Anonymous, 19 Apr 2019
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Networked Palestine. Exploring Power in Online Palestinian Networks

Networked Palestine. Exploring Power in Online Palestinian Networks

This article is concerned with the question of power in Web 2.0 networks. It focuses on the issue of Palestine, and seeks to show the new power configurations in these kinds of network. Implied in the rhetoric of Web 2.0 is that power and hierarchy are somehow diffused, decentralized, and to an extent also disabled. Within this often celebratory language, there is a tendency to dismiss power structures and hierarchies as no longer relevant in the days of network organisation. This paper poses therefore the question of power in an explicit way, seeking to trace its new configurations within Web 2.0 applications. In empirical terms, the question of power will be discussed in a case study looking at ‘Palestine’ in the context of Web 2.0. The choice of Palestine is significant: in a global geopolitical environment which has turned Palestine into an underdog, fighting an uneven fight, considerably disadvantaged and impoverished, the blogosphere offers an apparently more egalitarian space within which it can voice its concerns. But are the networks developed really egalitarian? Where is power located within these networks, and what are its accomplishments for Palestine? This paper will address these questions through studying a Palestinian issue network and a blogging network. In both cases, three main questions will be asked: Who (or what) has power over the network? What is the power of the network? What are the power dynamics within the network? The findings suggest that offline power structures and hierarchies both enable and limit Palestinian networks. Secondly, that the actual efficacy of the networks under study is limited, and finally, that while the blogging network appears to be egalitarian this is probably because it is a network of similar blogs operated by people of very similar educational and cultural background.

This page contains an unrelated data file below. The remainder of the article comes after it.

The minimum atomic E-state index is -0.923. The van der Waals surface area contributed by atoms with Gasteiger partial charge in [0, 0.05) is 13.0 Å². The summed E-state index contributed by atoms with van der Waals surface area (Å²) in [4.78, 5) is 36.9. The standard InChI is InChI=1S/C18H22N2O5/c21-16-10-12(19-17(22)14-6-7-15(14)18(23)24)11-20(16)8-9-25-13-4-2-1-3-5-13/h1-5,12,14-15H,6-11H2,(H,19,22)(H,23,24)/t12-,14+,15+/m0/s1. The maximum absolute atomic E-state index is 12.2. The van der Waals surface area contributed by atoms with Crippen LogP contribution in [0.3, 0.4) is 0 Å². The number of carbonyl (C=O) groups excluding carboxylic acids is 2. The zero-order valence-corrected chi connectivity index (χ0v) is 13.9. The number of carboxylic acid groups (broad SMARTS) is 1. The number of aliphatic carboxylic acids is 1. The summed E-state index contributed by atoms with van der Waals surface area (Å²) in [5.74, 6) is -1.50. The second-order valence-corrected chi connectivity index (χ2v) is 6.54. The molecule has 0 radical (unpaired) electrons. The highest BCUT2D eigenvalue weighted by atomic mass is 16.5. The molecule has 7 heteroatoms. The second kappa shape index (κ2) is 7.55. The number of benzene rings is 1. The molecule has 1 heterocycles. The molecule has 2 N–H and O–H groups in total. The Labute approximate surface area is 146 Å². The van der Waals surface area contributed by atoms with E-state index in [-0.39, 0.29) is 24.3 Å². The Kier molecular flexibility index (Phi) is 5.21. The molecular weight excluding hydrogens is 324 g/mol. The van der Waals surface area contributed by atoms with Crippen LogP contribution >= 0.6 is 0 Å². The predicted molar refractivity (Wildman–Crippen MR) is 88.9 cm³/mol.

article
eng